Interview With Portrait Artist Ollie Tuck


Meet talented portrait artist Ollie Tuck who, at the age of 25, swapped the 9 to 5 to paint. I caught up with her at her Buckinghamshire home studio to learn more about her work.

What’s your preferred medium?

Oils because it is such a flexible medium. Oils stay wet for longer and can be moved around more. There’s a great freedom in being able to push and pull the paints around as well as play around with textures. I tend to thin the oils out quite a lot but occasionally it is fun to really layer them on thick. There isn’t as much freedom with acrylics as they dry so quickly. Although, this also has its own benefits and was for a long time my preference.

How do you approach a project?

That varies depending on whether it is a commission or my own project. If it is my own project I am usually painting something that inspires me and that energy comes across. If it is a commission I work on finding the fun in a subject whether that be in the colours, light or composition.

Describe your painting style?

It’s still developing as I am a young artist, but I have always painted with a huge emphasis on colour and light. It may be because I began painting with acrylics, which are naturally much brighter and bolder in colour than oils. But where some artists use a muted pallet (which I envy), I can’t seem to resist throwing bold or unusual colours into the flesh tones.

What’s your favourite subject?

Most portrait artists would agree that older faces are much more fun to paint. They can be worked into and with the paint being layered on thick, which is a lot of fun. A younger subject, like a baby’s face, is far more delicate and less is definitely more in terms of the amount of brush strokes. It encourages a much more considered style of applying the paint, which is slightly more limiting but still fun.

What’s the hardest part of the human face to get right?

It really varies depending on the subject. I would say the eyes are the most important feature of any face because of the amount of emotion and expression they convey.. This is as true of real life as it is in paintings.

What fascinates you about portraiture as opposed to landscapes?

I love people and I love the challenge of capturing what it is about a person that makes them recognisable. A landscape can be easier because there is a lot of artistic freedom with depicting the image. You don’t have to be so precise. I like the challenge of painting faces because even getting the tiniest positioning of a feature makes the person look unlike themselves. Often I capture the likeness early in the painting then lose is again and spend the rest of the time fighting to get it back. It’s hugely frustrating at times but equally rewarding when you get it right. Each brush stroke in the right place is incredibly important. I like that precision.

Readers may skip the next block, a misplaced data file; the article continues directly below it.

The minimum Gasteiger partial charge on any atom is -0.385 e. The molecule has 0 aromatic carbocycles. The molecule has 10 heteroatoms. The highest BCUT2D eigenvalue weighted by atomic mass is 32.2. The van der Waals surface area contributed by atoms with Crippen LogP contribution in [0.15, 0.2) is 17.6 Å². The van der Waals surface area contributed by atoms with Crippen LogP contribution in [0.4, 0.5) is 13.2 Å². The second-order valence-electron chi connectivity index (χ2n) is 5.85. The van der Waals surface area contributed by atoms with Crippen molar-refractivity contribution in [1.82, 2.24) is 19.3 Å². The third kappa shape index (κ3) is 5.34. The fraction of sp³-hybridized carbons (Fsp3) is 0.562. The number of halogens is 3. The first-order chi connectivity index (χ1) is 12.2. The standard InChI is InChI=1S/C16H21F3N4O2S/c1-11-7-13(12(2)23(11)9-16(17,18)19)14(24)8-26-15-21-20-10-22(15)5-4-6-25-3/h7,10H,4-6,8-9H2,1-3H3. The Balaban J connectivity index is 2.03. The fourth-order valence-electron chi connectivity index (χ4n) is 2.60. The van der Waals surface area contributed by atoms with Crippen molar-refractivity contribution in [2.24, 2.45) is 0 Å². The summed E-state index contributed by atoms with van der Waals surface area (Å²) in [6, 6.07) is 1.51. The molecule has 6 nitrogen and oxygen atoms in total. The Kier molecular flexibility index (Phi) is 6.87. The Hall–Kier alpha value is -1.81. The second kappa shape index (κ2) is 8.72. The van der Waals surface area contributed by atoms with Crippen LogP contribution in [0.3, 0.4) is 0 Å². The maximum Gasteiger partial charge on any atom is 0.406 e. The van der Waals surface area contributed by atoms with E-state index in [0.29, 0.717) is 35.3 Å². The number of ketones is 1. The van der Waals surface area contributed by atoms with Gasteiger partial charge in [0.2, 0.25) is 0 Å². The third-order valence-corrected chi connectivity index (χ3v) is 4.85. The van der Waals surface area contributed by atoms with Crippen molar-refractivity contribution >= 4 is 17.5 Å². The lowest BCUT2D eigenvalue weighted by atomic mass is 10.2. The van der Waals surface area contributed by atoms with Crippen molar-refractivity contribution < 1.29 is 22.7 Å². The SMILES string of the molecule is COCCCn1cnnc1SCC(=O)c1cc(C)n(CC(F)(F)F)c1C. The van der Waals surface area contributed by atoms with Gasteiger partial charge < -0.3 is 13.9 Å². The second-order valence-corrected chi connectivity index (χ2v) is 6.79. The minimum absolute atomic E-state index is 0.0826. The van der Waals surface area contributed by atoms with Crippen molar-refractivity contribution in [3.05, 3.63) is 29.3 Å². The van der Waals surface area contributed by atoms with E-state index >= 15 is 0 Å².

Which artist/s inspire/influence your work?

Loads of artists inspire my work. As well as creating art I am also a huge art fan and love seeing paintings that are far beyond my ability. London-based artist Benjamin Sullivan BP has just been shortlisted for this year’s BP Portrait Awards for the 10th time or something. His style is so intricate and delicate that all of his works are like jewels. They’re just incredible. Knowing I could never paint anything like his work, I find him inspirational.

How many hours does it take to finish a portrait?

This is something I get asked a lot and can never answer. It varies depending on the composition, whether it be full body, just a headshot, whether background is included, etc. Even within the type of portrait, the time will vary depending on the subject. Some people’s faces are easy to capture quickly where as others will take a while to work out what it is that makes them recognisable. It can be the smallest thing like the angle of a nostril that brings a person’s character out and this is something that’s difficult to quantify time-wise.

Which piece of your work are you most proud of and why?

I am probably most proud of a painting of my dad that I did a couple of years ago. It was the first portrait that I worked on after three years of not really picking up a brush while I was at uni. The image was taken of my dad at my graduation at a time when I wasn’t really thinking about painting seriously again. It was just a labour of love. Through painting this portrait I rediscovered my love of painting and haven’t stopped since. It was also my first oil portrait which was where I fell in love with the medium. It’s over one-metre tall and hangs in my kitchen. It’s the biggest headshot I have done to date.

Who would you most like to sit for you?

I would love to paint Prince Harry. Obviously it would be a huge honour to paint the Queen as she is the most recognisable face in the world. I think Harry would be slightly easier to converse with. Plus he has a great nose to paint!

Who in the world would you like to sit for?

If I could sit for anyone, dead or alive, it would be Lucian Freud. I love the way he almost dissects his subjects, breaking them down anatomically with his brush strokes creating really intense portraits. If they had to be someone living I would probably choose Benjamin Sullivan or Henrietta Graham. I couldn’t choose between them.

An Interview With Portrait Artist Ollie Tuck
Ollie Tuck’s portrait of her father

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